Due to scheduling issues, my group’s usual Friday Adventures Dark and
Deep game was cancelled, so a few of us got together to give the new
DnD Next playtest rules a spin. One of the players in my game, whom
readers might recognize from the comments here as “Hamlet”, took the
reins as DM.
As most folks are probably already aware,
the playtest package comes with a version of the 1E classic adventure
“Keep on the Borderlands”, specifically detailing the Caves of Chaos. It
had been many years since I’d cracked open that particular adventure,
so although I knew the broad outlines (a bunch of caves with different
sorts of humanoids in them), the details were sufficiently fuzzy in my
mind that I was able to come at the adventure somewhat new.
won’t bore you with the details of what happened, because that’s almost
incidental to the point of our playing, which was to test the rules
Short version: I had a lot of fun, and
could very easily see myself playing this version, if later iterations
give somewhat the same play experience that we had last night. Bear in mind I have never played 3.x, and have only brief experience with 4E (enough to demonstrate to myself that I didn’t like it).
It’s absolutely the case that some things are different, mechanically. There is a general inflation of hit points, which seemed especially noticeable when playing a first-level character (I specifically wanted to try my hand at the pre-gen elf mage). However, this is balanced by an increase in the amount of damage that characters can dish out with their standard attacks. So in that sense, there is little difference (from my anecdotal experience) in the number of hits it takes to slay a particular character. For instance, my mage went down after two hits from a bugbear. In 1E, a single hit might have done it, but I don’t think the difference especially compromised the experience for me.
One might ask what the point is of such hit point inflation if it affects both sides; isn’t it like pinball inflation? Well, it does give a sort of cushion for another change, which at first read sounded like a real game-breaker, but in actual play turned out to work quite well in the context of the game. At-will cantrips.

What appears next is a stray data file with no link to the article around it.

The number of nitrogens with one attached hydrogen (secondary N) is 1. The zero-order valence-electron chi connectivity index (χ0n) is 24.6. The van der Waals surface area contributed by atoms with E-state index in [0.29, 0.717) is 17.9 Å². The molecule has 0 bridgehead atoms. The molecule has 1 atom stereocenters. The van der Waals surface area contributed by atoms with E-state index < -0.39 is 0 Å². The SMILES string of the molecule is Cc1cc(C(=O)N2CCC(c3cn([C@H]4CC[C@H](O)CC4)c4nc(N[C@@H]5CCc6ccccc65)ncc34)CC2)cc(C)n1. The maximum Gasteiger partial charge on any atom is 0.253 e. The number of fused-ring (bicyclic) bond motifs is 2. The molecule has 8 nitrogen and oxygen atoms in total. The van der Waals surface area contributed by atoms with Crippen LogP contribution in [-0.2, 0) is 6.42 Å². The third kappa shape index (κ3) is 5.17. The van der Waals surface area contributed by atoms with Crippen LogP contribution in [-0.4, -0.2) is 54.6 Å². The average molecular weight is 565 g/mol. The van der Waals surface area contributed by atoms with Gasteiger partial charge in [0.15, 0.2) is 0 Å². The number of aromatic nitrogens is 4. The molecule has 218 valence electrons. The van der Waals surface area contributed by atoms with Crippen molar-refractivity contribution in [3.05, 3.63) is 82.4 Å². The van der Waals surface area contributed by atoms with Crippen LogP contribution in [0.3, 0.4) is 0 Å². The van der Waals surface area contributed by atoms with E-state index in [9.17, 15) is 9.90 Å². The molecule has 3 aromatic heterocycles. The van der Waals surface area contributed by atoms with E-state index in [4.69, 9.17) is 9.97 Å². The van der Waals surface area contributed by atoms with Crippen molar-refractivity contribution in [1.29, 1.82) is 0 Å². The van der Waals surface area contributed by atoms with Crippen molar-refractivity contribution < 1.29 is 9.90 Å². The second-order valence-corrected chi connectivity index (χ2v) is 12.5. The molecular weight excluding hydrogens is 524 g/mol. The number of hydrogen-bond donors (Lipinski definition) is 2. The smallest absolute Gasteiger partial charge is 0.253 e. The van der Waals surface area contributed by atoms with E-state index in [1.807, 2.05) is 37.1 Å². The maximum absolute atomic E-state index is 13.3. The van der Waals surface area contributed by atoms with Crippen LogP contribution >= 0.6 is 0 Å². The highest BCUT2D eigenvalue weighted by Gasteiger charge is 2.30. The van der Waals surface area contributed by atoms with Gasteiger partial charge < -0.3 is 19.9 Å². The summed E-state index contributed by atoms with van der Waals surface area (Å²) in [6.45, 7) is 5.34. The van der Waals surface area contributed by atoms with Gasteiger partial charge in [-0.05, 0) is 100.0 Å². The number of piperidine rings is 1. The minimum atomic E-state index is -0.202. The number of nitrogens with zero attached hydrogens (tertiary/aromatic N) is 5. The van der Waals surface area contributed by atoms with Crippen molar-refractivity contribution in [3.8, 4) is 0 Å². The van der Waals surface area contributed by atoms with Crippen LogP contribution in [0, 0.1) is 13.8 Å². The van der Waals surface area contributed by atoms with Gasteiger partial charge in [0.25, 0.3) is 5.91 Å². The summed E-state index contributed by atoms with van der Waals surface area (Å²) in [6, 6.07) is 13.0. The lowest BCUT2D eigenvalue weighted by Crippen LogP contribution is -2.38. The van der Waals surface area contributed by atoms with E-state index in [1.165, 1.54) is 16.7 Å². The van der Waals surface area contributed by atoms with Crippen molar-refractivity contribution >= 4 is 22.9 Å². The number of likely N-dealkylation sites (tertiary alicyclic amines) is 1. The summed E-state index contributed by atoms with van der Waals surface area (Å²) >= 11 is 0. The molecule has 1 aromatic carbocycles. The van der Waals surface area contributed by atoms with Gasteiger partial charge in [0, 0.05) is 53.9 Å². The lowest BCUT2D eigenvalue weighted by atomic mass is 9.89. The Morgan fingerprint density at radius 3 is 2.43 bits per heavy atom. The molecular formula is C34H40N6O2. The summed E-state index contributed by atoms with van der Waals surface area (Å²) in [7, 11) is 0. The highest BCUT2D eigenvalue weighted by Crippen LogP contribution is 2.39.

These aren’t the 1E cantrips you might be thinking of. Magic missile is one, for instance; so is ray of frost. However, in a game where a hobgoblin has 11 h.p., being able to zap it with a magic missile for 1d4+1 h.p. of damage doesn’t seem (after one session, anyway) to imbalance the game too much. Ray of frost doesn’t do any damage; it just slows the target for a turn, which seems to be the standard for most of the cantrips I saw. They’re utility spells (like mage hand), but some of them have direct applicability in combat. I used my ray of frost to keep the bugbears from sounding the alarm by striking a gong, for instance (not by freezing the bugbear, but by freezing the gong so it wouldn’t sound when struck). So they, much like the 1E cantrips, can reward creative use.
One mechanic I found particularly elegant was the advantage/disadvantage system. Rather than piling on lots of modifiers for various situations, it’s possible to simply say that a PC or a monster has an advantage or a disadvantage. When rolling, one rolls 2d20 rather than 1d20. If you have an advantage, you take the higher of the two rolls; if you have a disadvantage, you take the lower. I haven’t run the statistics, but it really seems like a help to a DM adjudicating things on the fly. That doesn’t mean there aren’t modifiers as well– there are– but I did find it a nice mechanic.
But what I liked most of all was the feel of the game. Perhaps it was the scenario, which was a conversion of one of the recognized classics of the early 1980’s, written by Gygax himself. Perhaps it was the group, which was used to old school gaming, coming out of Adventures Dark and Deep, Labyrinth Lord, etc. But my impression of the rules was that they actively contributed to that feel, and I am very much looking forward to another playtest, and seeing the next iteration of the DnD Next rules.